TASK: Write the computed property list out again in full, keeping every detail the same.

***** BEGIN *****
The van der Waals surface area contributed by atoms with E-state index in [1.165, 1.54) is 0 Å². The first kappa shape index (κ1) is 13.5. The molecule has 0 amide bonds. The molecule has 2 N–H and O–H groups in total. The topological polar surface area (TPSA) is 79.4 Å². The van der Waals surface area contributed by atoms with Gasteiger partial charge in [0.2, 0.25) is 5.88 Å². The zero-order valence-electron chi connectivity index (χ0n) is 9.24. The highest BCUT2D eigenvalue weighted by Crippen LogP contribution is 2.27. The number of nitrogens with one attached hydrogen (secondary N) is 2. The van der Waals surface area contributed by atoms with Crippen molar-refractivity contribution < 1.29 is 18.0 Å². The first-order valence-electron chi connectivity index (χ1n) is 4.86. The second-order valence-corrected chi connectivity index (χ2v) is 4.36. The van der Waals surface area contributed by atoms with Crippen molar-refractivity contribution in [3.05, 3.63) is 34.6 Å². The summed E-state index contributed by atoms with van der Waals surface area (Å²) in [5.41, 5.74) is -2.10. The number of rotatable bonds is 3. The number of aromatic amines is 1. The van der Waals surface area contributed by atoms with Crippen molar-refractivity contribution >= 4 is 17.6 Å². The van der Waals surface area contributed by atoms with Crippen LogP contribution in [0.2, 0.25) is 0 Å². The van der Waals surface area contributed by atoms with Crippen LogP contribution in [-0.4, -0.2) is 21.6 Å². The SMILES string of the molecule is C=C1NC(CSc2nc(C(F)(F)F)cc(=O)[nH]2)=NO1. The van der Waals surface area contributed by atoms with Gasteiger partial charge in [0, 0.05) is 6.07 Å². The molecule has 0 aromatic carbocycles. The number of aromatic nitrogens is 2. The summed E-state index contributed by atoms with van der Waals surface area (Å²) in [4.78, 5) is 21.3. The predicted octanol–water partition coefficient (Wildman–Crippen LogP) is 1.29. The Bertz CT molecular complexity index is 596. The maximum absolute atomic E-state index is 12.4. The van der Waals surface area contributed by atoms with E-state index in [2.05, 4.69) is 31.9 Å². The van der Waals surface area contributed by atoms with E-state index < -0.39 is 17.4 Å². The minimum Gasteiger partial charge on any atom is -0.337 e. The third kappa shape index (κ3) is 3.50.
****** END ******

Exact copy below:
The van der Waals surface area contributed by atoms with E-state index in [1.165, 1.54) is 0 Å². The first kappa shape index (κ1) is 13.5. The molecule has 0 amide bonds. The molecule has 2 N–H and O–H groups in total. The topological polar surface area (TPSA) is 79.4 Å². The van der Waals surface area contributed by atoms with Gasteiger partial charge in [0.2, 0.25) is 5.88 Å². The zero-order valence-electron chi connectivity index (χ0n) is 9.24. The highest BCUT2D eigenvalue weighted by Crippen LogP contribution is 2.27. The number of nitrogens with one attached hydrogen (secondary N) is 2. The van der Waals surface area contributed by atoms with Crippen molar-refractivity contribution < 1.29 is 18.0 Å². The first-order valence-electron chi connectivity index (χ1n) is 4.86. The second-order valence-corrected chi connectivity index (χ2v) is 4.36. The van der Waals surface area contributed by atoms with Crippen molar-refractivity contribution in [3.05, 3.63) is 34.6 Å². The summed E-state index contributed by atoms with van der Waals surface area (Å²) in [5.41, 5.74) is -2.10. The number of rotatable bonds is 3. The number of aromatic amines is 1. The van der Waals surface area contributed by atoms with Crippen molar-refractivity contribution >= 4 is 17.6 Å². The van der Waals surface area contributed by atoms with Crippen LogP contribution in [0.2, 0.25) is 0 Å². The van der Waals surface area contributed by atoms with Crippen LogP contribution in [-0.4, -0.2) is 21.6 Å². The SMILES string of the molecule is C=C1NC(CSc2nc(C(F)(F)F)cc(=O)[nH]2)=NO1. The van der Waals surface area contributed by atoms with Gasteiger partial charge in [0, 0.05) is 6.07 Å². The molecule has 0 aromatic carbocycles. The number of aromatic nitrogens is 2. The summed E-state index contributed by atoms with van der Waals surface area (Å²) in [4.78, 5) is 21.3. The predicted octanol–water partition coefficient (Wildman–Crippen LogP) is 1.29. The Bertz CT molecular complexity index is 596. The maximum absolute atomic E-state index is 12.4. The van der Waals surface area contributed by atoms with E-state index in [2.05, 4.69) is 31.9 Å². The van der Waals surface area contributed by atoms with E-state index < -0.39 is 17.4 Å². The minimum Gasteiger partial charge on any atom is -0.337 e. The third kappa shape index (κ3) is 3.50.